people to find out what happens.
Role play d) Switch roles.
'Victims' are again to run away, 'attackers' to attack. When
you call 'interveners' aside, this time tell them they are
to intervene physically, to try to physically prevent and
restrain the attack (but also tell them it is only a game
and take care!).
Role play e) Switch roles.
'Victim' and 'attacker' roles are the same. This time when
you call 'interveners' aside, tell them they are to try to
prevent the attack by imaginative, creative and nonviolent
methods (which could range from offering to buy them a pint,
telling them their granny is mortally ill, that the victim
has a bad heart and they're going to be done for murder or
some imaginative non-verbal action). Don't start the exercise
until interveners have had a minute to think what they're
going to do and are happy to proceed.
When this last role play is finished, call everyone
back together and discuss the exercise, starting with role
play a), and if necessary asking 'what did the observers think?',
'how did the attackers feel?', how did the victims feel?',
and, with the later role plays, 'what did the interveners
Any general points raised should be invited
when you have worked through a) to e). This can include general
reflections on violence and responses to it in our society
Timing; allow at least an hour
to this point if doing 'Chasies', half an hour to three-quarters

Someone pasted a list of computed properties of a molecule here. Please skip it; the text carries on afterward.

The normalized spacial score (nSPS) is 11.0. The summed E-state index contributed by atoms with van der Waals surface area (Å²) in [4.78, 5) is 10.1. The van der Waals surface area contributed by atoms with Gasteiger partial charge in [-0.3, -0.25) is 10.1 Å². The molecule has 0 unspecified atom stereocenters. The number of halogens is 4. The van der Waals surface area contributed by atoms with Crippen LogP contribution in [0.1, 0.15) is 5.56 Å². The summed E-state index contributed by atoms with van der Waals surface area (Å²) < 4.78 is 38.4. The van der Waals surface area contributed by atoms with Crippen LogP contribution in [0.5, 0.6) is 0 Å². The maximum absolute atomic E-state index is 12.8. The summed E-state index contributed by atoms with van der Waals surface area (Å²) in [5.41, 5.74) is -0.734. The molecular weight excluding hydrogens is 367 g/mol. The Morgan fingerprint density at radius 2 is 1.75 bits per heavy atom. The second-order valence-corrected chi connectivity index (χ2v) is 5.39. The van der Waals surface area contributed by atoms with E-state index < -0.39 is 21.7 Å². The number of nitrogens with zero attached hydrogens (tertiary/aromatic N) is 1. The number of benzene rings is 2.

of an hour minimum for 'Trapped'.
The exercises above can be freestanding or used
as a starting point for discussing physical attacks and violence
and oppression in general which are within the experience
of those present. 'Within the experience' of those present
means that it has affected people present in some way - so
it could include fictional violence which has impacted on
someone strongly although the focus is mainly on people's
personal lives. However this discussion should only be undertaken
by an experienced facilitator who is confident in allowing
anything that comes up to be dealt with and who is prepared
to see that anything arising which should be is followed up
(not necessarily by them - the responsibility of the facilitator
is to see that it is done).
1) Before starting there has
to be agreement about a) confidentiality (e.g. 'what is shared
here of a personal nature should not be repeated outside')
though this may already be part of a group contract and b)
people only volunteer information about themselves, not about
other people (even if they are not present). It is a good
idea to ensure everyone is agreed.